Our plane to Belgrade was small, and half-full at that. We landed at Nikola Tesla airport, whose namesake I had been receiving lectures about since Moldova. My dad emphasized that, in our time in Belgrade we HAD to go to the Nikola Tesla museum. I never objected, but regardless he kept making sure I knew how important it was we went to the Nikola Tesla museum. Physics was never my area of expertise and while I know Tesla was important to modern technology, I couldn’t tell you why. Maybe we’d find out on the tour the following day.
With a small flight, our immigration process took record time, and we were catching a bus downtown in no time. When the bus left us near the train station, however, we still had a 10-15 minute walk to our hostel, which proved difficult in the steady snow but we persevered.
The hostel was nice, and upon checking us into our room receptionist poured us each a cup of honey-sweetened rakija from a label-less Sprite bottle to celebrate our arrival at the hostel. We drank happily and were ushered to our room. The hostel had a pub crawl scheduled for that night, but since I am a boring person I chose to do my homework and sleep, being hours away from finishing my first online class of the winter term.
In the morning, we trekked through the snow to the city’s central park, which is almost entirely enclosed by fortified walls, originally constructed in the 6th century and rebuilt in the 15th. Deep in the the fortress, hidden by walls and snow, sits the Ruzica church, another small Balkan congregation of the many we have come across, seemingly only inhabited by sole caretakers in the visiting hours. A lady with a mop follows us around as we get warm and observe what we can in the religious darkness, our eyes falling upon the centerpiece of the church: two chandeliers crafted from leftover ammunition shells from the first World War.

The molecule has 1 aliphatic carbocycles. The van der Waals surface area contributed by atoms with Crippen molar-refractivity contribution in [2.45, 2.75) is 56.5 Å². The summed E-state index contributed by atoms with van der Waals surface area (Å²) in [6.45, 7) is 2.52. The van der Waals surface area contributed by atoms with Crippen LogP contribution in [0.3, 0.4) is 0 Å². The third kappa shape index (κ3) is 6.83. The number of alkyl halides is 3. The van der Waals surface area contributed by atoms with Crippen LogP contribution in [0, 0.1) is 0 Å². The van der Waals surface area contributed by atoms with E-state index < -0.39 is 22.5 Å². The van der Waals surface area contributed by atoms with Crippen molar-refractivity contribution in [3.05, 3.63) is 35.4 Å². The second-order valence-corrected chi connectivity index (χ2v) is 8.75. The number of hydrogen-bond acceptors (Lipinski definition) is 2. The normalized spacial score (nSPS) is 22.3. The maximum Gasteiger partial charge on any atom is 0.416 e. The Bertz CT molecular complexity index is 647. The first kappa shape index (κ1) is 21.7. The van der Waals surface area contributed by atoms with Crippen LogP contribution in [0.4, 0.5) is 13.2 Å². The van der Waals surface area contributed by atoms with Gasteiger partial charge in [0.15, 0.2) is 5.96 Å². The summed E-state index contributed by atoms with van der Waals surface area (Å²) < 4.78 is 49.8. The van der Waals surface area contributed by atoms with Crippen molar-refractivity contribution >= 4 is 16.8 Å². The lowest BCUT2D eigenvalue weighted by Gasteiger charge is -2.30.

After, we go on what amounts to a tour of churches in the city. Further downtown, we find another Orthodox church, this with beautiful paintings depicting scenes from the bible on every wall and section of the ceiling, and we actually get to witness a couple of artists working. Finally, we check out another church before arriving at the Tesla museum. The museum’s exhibits are almost entirely guide-operated, and we perform electricity tricks like striking our hands with lightning and turning on light bulbs with charged hands. I still do not “understand” physics or why we are not getting electricuted, but we have a pleasant time and the film before the tour gives decent enough insight in Tesla’s life.
We ultimately decide to catch an early bus to Sarajevo, fearing that we may be stuck in Belgrade if we go later due to cold weather and slippery roads. En route to the bus station we see the Yugoslav Ministry of Defence building which was bombed by NATO in 1999 to end Milosevic’s abuses against the Albanian Kosovars. The building has still not been repaired, though the government wants to do so once they get the funds. Before our bus, we get lunches of pastries filled with cheese, meat, and mushrooms, and buy some snacks for the road. When we depart the bus station I am happy to see that there are only half a dozen riders, and I get the entire back row to myself as we drive through picturesque, snow-covered mountains to Sarajevo.
Victor Bernabei is just another millenial travel blogger. But here's the twist: He isn't a millenial! His goal is to see as many countries as he can, and spread the message that the world is not as scary as the news wants you to believe, and that there is beauty in all people, places and things.